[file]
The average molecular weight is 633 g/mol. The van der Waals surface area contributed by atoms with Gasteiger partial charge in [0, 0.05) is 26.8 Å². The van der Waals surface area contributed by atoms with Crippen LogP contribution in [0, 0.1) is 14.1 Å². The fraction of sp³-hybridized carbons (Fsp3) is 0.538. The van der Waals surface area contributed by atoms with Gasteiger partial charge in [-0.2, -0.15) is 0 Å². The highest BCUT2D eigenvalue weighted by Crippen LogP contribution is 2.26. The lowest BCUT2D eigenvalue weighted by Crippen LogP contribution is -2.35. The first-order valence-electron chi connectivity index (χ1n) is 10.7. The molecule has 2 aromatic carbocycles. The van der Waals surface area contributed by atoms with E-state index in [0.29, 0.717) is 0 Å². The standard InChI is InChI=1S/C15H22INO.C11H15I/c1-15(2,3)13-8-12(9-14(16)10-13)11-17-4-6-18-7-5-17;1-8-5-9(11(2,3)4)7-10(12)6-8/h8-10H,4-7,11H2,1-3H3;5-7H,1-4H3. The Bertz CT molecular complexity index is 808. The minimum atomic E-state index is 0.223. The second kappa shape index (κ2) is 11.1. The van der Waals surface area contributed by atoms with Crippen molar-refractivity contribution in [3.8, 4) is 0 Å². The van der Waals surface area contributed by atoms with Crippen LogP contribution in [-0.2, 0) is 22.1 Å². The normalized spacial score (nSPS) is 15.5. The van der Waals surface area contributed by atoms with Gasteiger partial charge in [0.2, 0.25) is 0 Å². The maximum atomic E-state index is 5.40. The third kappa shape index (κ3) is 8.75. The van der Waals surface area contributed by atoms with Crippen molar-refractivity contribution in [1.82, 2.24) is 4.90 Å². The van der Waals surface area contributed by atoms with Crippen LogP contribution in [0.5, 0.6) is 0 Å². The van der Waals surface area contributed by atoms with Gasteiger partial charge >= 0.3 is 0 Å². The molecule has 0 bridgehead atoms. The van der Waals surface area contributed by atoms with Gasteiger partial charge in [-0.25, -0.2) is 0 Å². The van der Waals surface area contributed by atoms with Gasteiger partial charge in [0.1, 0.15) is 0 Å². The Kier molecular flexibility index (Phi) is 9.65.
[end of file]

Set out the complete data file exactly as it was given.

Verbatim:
The average molecular weight is 633 g/mol. The van der Waals surface area contributed by atoms with Gasteiger partial charge in [0, 0.05) is 26.8 Å². The van der Waals surface area contributed by atoms with Crippen LogP contribution in [0, 0.1) is 14.1 Å². The fraction of sp³-hybridized carbons (Fsp3) is 0.538. The van der Waals surface area contributed by atoms with Gasteiger partial charge in [-0.2, -0.15) is 0 Å². The highest BCUT2D eigenvalue weighted by Crippen LogP contribution is 2.26. The lowest BCUT2D eigenvalue weighted by Crippen LogP contribution is -2.35. The first-order valence-electron chi connectivity index (χ1n) is 10.7. The molecule has 2 aromatic carbocycles. The van der Waals surface area contributed by atoms with E-state index in [0.29, 0.717) is 0 Å². The standard InChI is InChI=1S/C15H22INO.C11H15I/c1-15(2,3)13-8-12(9-14(16)10-13)11-17-4-6-18-7-5-17;1-8-5-9(11(2,3)4)7-10(12)6-8/h8-10H,4-7,11H2,1-3H3;5-7H,1-4H3. The Bertz CT molecular complexity index is 808. The minimum atomic E-state index is 0.223. The second kappa shape index (κ2) is 11.1. The van der Waals surface area contributed by atoms with Crippen molar-refractivity contribution in [3.8, 4) is 0 Å². The van der Waals surface area contributed by atoms with Crippen LogP contribution in [-0.2, 0) is 22.1 Å². The normalized spacial score (nSPS) is 15.5. The van der Waals surface area contributed by atoms with Gasteiger partial charge in [0.2, 0.25) is 0 Å². The maximum atomic E-state index is 5.40. The third kappa shape index (κ3) is 8.75. The van der Waals surface area contributed by atoms with Crippen molar-refractivity contribution in [1.82, 2.24) is 4.90 Å². The van der Waals surface area contributed by atoms with Crippen LogP contribution in [0.5, 0.6) is 0 Å². The van der Waals surface area contributed by atoms with Gasteiger partial charge >= 0.3 is 0 Å². The molecule has 0 bridgehead atoms. The van der Waals surface area contributed by atoms with Gasteiger partial charge in [-0.25, -0.2) is 0 Å². The van der Waals surface area contributed by atoms with Gasteiger partial charge in [0.1, 0.15) is 0 Å². The Kier molecular flexibility index (Phi) is 9.65.